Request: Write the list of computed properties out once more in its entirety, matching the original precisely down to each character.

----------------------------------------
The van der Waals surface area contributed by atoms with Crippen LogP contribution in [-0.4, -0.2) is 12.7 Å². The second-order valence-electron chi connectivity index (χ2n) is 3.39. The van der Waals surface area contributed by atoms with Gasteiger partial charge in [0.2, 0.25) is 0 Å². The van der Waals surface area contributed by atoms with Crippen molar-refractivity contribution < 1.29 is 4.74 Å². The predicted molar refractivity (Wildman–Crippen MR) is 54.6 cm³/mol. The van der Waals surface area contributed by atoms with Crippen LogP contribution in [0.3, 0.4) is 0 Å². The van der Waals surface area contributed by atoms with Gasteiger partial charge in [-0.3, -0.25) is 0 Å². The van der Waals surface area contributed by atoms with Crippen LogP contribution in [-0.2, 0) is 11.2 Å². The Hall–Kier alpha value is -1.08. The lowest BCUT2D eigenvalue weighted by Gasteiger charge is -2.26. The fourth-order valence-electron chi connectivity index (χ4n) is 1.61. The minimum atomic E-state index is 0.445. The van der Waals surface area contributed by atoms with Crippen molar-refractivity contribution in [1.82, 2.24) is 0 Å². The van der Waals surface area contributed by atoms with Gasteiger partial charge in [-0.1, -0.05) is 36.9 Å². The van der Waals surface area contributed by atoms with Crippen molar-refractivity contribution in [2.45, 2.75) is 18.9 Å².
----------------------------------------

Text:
The van der Waals surface area contributed by atoms with Crippen LogP contribution in [-0.4, -0.2) is 12.7 Å². The second-order valence-electron chi connectivity index (χ2n) is 3.39. The van der Waals surface area contributed by atoms with Gasteiger partial charge in [0.2, 0.25) is 0 Å². The van der Waals surface area contributed by atoms with Crippen molar-refractivity contribution < 1.29 is 4.74 Å². The predicted molar refractivity (Wildman–Crippen MR) is 54.6 cm³/mol. The van der Waals surface area contributed by atoms with Crippen LogP contribution in [0.3, 0.4) is 0 Å². The van der Waals surface area contributed by atoms with Gasteiger partial charge in [-0.3, -0.25) is 0 Å². The van der Waals surface area contributed by atoms with Crippen LogP contribution in [-0.2, 0) is 11.2 Å². The Hall–Kier alpha value is -1.08. The lowest BCUT2D eigenvalue weighted by Gasteiger charge is -2.26. The fourth-order valence-electron chi connectivity index (χ4n) is 1.61. The minimum atomic E-state index is 0.445. The van der Waals surface area contributed by atoms with Crippen molar-refractivity contribution in [1.82, 2.24) is 0 Å². The van der Waals surface area contributed by atoms with Gasteiger partial charge in [-0.1, -0.05) is 36.9 Å². The van der Waals surface area contributed by atoms with Crippen molar-refractivity contribution in [2.45, 2.75) is 18.9 Å².